A young girl who worked at our house for a few years, before getting married, used to have only one item in her small purse for self-care. A tube of ‘Fair and Lovely’. She used it regularly and carried it with herself all the time. That one tube was the only evidence of aspiration in her persona. I tried to dissuade her, but the stubborn look in her eye made me always back down.
When I read recently that Unilever, the company that makes the product had decided to rename it and drop the ‘Fair’ in favor of ‘Glow’, I thought about her after all these years. The aspiration for being fair in a country like ours, where skin color is primarily all shades of dark and brown, is deep rooted and manifested in many areas of life.From putting new-borns in color boxes of ‘saaf rang nahin hai’ (is not fair), or to marriages being decided on ‘rang gira hai’ (is dark)– the bias against dark skin is a part of life.
The fairness industry did not create the preference for fair skins, it capitalized on a deep rooted desire that has for centuries equated fair skin with worth and beauty. In matrimony the demand is always for a ‘gori’ bride, advertisements tell young girl that a fair skin will give them a head start in life – both professionally and personally. This is one prejudice that has closed the gender divide too, with lots of products that claim to help men become ‘fair and handsome’ or of ‘lighter skin’ tone in order to succeed! Well known Bollywood celebrities have routinely sold the ‘fair’ dream to countless young people, the underlying message being life would be more successful if you are ‘fair’. The fairness cream market in India is estimated to be nearly Rs5000 crores! Surveys say that nearly 735 million use fairness creams in India, with majority being women and girls.
The battle between the fairness industry and its opponents has been raging for quite some time. For many years, activists and prominent people have been pursuing ideas like the ‘Dark is Beautiful’ campaign (2009) and the hashtag #unfairandlovely (2015) to bring into focus the problem of ‘colorism’ – a bias against dark skin – and counter the idea that only fair is beautiful and emphasize on beauty beyond skin color.
After a piecemeal ban on some offensive fairness advertisements by the Advertising Standards Council of India in 2014, the Drugs and Magic Remedies (Objectionable Advertisements) (Amendment) Bill, 2020, has been finalized by the Ministry of Health, which apart from others also proposes a ban on advertisements of products that promote fairness creams. Offenders are liable for 5 years in prison and fine.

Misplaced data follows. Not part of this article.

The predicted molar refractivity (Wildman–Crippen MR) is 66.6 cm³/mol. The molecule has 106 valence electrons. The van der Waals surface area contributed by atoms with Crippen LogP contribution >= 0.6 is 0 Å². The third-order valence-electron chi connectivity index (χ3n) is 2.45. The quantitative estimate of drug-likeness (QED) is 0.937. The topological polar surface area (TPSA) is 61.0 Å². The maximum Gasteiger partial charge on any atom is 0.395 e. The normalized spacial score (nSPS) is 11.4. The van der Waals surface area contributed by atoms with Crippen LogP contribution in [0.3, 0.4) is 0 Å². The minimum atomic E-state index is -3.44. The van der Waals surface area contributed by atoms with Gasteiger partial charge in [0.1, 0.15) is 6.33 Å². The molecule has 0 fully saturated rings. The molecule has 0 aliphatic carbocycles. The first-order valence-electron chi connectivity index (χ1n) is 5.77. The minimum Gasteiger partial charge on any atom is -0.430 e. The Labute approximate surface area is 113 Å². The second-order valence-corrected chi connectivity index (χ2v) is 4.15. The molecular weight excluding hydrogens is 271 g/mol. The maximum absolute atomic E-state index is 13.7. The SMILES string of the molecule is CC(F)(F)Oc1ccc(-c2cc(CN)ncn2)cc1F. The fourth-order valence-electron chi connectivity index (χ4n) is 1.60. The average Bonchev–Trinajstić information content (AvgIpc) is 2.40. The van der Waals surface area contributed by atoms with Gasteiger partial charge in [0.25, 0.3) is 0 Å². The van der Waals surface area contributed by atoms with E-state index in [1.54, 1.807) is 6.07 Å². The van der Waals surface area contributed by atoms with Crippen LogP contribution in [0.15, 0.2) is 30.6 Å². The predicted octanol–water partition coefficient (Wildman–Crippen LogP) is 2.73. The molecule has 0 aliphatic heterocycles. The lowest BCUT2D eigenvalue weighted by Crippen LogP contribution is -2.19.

A prominent Indian matrimonial website recently dropped its skin filter categorizing prospective matches on skin color. Unilever’s change of name was preceded by another consumer giant Johnson & Johnson dropping its range of products that are sold as ‘dark spot reducers’. These shifts are primarily due to the impact of the “Black Lives Matter’ campaign. The campaign has brought focus on brands that use imagery that has racial undertones to sell products. This has seen the fairness industry come under severe pressure forcing them to make changes.
The multi-billion dollar fairness industry picked on a social prejudice and packaged it in an economic manner so that millions believed that by spending merely Rs 5/- on a sachet of cream they could be rid of their undesirable dark skin. I wonder now, will the name change challenge this belief? Or will people continue to chase the fair skin mirage?
Do these cosmetic changes to imagery and names really change things on the ground? Like many other deep rooted prejudices the preference for fair skin will take a long time to disappear. It will need a change of societal mind set. Much like son preference, it will need to begin from when women are pregnant. When they will not be routinely told that drinking saffron-laced milk and eating oranges, fennel seeds and coconut will make the child fair. When children and young will not routinely face bias due to their complexion. When marriages will not be made or unmade on the ground of a ‘gori’ girl. Then, we can begin to have hope.
Till we get there, these changes are important. The images and values that are touted and promoted on the media, have a great role in shaping ideas and preferences. Once the underlying messaging that the fairness industry has promoted – that dark is undesirable – disappears, we would probably move forward to accepting that neither dark nor fair is beautiful. Beauty is beautiful.
Published in Hindi in Dainik Bhaskar on 21-7-2020